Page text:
Crystal clear

Science and art meet for an all-round good time, writes Marcus James.

crystal image upload

Did you know 2014 is the International Year of Crystallography?

Crystallography. For those ignorant like me, it’s the science examining the arrangement of atoms in solids. So when I saw that Verge Gallery (located across from Wentworth, above SciTech) was hosting an exhibition to celebrate the International Year of Crystallography I was very curious, if a little sceptical.

The exhibition, aptly named Crystallography, marks the convergence of science and art. Every detail stresses this point. The images and models of atom structures are placed on walls and plinths like paintings. The artists are scientists, named along with their institutions beside the works. Each piece is unnamed. Instead they are labelled numerically.

But unlike the awkward mix of boffins and arty-farties at the opening, art and science complement each other in the works. Some works are pretty while others, like the black and white prints from diffraction experiments, are more eerie.

A large colour print produced by neutron Laue diffraction dominates the wall opposite to the gallery entrance. Intense red streaks shoot towards a single black dot in the centre of the image, as clusters of the same red swirl around its periphery. Surrounded by all the energy and the light, the little black dot in the middle seems perfect to the point it is ominous. The print is reminiscent of Kubrick’s star-gate sequence from 2001: A Space Odyssey: flashes of neon leading to one infinite centre point.

However this Kubrick-esque print was not inspired by the director. In fact, it is likely Kubrick was inspired by such images. The print is actually a pattern from a boule (lab-made crystal) of lithium iron phosphate – the key material in rechargeable lithium batteries. A placard in sci-fi font explains the process. A beam of neutrons from a nuclear reactor is shone through the crystal inside a cylindrical detector. What is projected onto the surface of that cylinder constitutes the final image.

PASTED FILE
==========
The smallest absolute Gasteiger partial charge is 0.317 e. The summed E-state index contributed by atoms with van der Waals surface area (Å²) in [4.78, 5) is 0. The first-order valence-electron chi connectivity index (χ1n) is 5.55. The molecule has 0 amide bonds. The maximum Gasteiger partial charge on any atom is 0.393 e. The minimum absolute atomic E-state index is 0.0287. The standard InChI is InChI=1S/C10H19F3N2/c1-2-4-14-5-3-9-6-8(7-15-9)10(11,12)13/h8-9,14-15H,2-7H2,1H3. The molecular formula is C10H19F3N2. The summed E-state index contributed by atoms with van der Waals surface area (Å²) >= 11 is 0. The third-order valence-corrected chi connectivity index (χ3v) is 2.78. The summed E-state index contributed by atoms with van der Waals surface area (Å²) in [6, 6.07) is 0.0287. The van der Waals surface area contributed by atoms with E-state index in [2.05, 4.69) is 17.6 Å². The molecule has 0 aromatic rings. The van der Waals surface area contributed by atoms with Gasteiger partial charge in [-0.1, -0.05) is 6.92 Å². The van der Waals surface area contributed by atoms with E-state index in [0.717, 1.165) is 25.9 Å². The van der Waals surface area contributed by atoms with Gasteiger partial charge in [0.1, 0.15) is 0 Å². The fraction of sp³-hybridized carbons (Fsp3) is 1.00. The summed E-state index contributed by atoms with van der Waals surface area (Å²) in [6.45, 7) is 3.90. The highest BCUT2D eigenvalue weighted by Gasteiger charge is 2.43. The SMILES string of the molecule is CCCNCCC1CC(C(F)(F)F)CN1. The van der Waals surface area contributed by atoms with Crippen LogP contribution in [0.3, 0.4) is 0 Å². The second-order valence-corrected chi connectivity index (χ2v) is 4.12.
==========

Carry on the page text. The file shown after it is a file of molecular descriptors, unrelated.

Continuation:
The exhibition is fascinating, if a little tedious. One must read and reread the explanations on the walls to grasp even the most basic understanding of these images. But they should be read. The works are “aesthetically compelling” as the organisers claim (some more than others). Sculptures of atomic structures in white plastic are whimsical and look like delicate corals. Yet these sculptures also serve a practical purpose in mapping crystalline structures in real space and to perceivable scale.

Yes, some of the works are nice from an artistic standpoint. But the real awe of the exhibition comes from realising the scientific process and value behind these images and sculptures. Science and art converge when the appreciation of these works is underlined by the fact that these seemingly rational patterns and structures form the basis of absolutely everything.

The great writer and druggo Aldous Huxley once said that “science and art are only too often a superior kind of dope, possessing this advantage over booze and morphine: that they can be indulged in with a good conscience and with a conviction that, in the process of indulging, one is leading the higher life”. With Huxley’s reassurance of the long-fabled relationship between art and science, I encourage you to go check out Crystallography. The exhibition will show at Verge Gallery until Friday.

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